Raising the incomes of children whose families have incomes below the poverty line can make an important difference in their lives now and in the long term, according to a congressionally chartered report in 2019 by a National Academy of Sciences (NAS) panel on child poverty. “The weight of the causal evidence does indeed indicate that income poverty itself causes negative child outcomes, especially when poverty occurs in early childhood or persists throughout a large portion of childhood,” the panel concluded. Stronger income assistance is linked to such better outcomes as healthier birthweights, lower maternal stress (measured by reduced stress hormone levels in the bloodstream), better childhood nutrition, higher school enrollment, higher reading and math test scores, higher high school graduation rates, less drug and alcohol use, and higher rates of college entry.
Second, allowing families to receive the credit monthly should also become a permanent feature of an expanded Child Tax Credit. Struggling families need to pay the rent each month, and they also need to pay for electricity, food, child care, and transportation throughout the year. The goal of the Rescue Plan authors is for the Child Tax Credit to be provided monthly to most recipients during the latter half of this year to help them meet these recurring expenses, though the law lets families opt out of the monthly payments if, for example, they do not think they are eligible for the credit in 2021. Policymakers should ensure that families can continue to receive the credit on a monthly basis when they consider making the expansions permanent.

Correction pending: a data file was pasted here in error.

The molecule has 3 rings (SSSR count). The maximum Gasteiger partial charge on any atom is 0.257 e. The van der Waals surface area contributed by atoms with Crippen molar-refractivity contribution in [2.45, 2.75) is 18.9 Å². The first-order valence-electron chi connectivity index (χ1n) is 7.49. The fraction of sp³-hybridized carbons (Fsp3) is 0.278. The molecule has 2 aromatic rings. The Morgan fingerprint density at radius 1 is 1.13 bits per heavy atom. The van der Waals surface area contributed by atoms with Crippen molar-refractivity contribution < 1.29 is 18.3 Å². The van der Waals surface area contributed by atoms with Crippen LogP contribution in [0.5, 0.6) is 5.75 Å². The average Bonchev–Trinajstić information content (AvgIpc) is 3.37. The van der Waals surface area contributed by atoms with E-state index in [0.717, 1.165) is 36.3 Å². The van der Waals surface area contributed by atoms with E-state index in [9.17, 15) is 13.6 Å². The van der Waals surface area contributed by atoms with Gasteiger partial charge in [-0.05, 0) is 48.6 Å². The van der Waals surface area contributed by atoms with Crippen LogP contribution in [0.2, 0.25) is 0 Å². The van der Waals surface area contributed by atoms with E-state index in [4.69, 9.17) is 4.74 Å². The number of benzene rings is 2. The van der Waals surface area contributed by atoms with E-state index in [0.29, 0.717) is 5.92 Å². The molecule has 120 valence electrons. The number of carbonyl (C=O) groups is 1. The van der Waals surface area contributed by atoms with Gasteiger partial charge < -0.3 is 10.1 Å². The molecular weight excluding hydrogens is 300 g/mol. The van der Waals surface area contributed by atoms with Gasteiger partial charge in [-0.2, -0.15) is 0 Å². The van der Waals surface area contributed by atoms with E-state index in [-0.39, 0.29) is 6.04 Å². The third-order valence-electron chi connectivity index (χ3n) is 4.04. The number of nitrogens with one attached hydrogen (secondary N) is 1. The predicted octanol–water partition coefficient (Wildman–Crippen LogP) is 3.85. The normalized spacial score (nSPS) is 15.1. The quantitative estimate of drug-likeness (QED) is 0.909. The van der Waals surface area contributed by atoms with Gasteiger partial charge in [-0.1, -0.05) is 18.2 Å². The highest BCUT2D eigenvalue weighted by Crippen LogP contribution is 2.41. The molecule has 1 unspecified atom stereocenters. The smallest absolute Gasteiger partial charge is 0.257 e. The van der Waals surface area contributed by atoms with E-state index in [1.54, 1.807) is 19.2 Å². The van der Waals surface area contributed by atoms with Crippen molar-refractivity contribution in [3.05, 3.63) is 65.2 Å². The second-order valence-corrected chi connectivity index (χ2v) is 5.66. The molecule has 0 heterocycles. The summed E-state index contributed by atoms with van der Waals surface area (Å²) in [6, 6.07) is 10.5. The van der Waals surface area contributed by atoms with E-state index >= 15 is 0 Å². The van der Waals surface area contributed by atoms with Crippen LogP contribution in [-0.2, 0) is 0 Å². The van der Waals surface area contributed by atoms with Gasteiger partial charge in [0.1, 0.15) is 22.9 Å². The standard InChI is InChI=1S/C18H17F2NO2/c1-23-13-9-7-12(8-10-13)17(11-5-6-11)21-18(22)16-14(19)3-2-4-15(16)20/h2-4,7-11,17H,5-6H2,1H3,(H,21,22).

The American Rescue Plan also included critical funding for the IRS to implement the expanded Child Tax Credit and the monthly payments. At a congressional hearing this week, IRS Commissioner Charles Rettig reported that his agency “fully expect[s] to launch in July… with payments going out on a monthly basis.” That’s wonderful news, and a sign that the IRS, already stretched thin in delivering the Economic Impact Payments and managing an extended filing deadline, is prioritizing the implementation of this landmark credit expansion.
There remains an important role for a lump-sum payment through the EITC at tax time. Families can use lump sum payments to meet important needs. When families are interviewed, they often talk about how lump-sum tax refunds help them manage larger expenses, such as a used car purchase, a large appliance, or a security deposit that enables them to move to a new residence. Families that receive both a monthly Child Tax Credit and a lump-sum EITC could use those funds to cover basic and recurring expenses and also make sizeable investments — such as buying a vehicle or paying a security deposit — without having to borrow money (or needing to borrow far less).
Together with the existing EITC, an expanded, monthly Child Tax Credit would provide a powerful income boost to low-income families. In upcoming recovery legislation, the President and Congress should make the Child Tax Credit expansion — and its monthly delivery mechanism — permanent.
- El crédito tributario por hijos
- Federal Payroll Taxes
- Federal Tax Expenditures
- Fiscal Stimulus
- Marginal and Average Tax Rates
- Tax Exemptions, Deductions, and Credits
- The Child Tax Credit
- The Earned Income Tax Credit
- The Federal Estate Tax
- Where Do Federal Tax Revenues Come From?
- Where Do Our Federal Tax Dollars Go?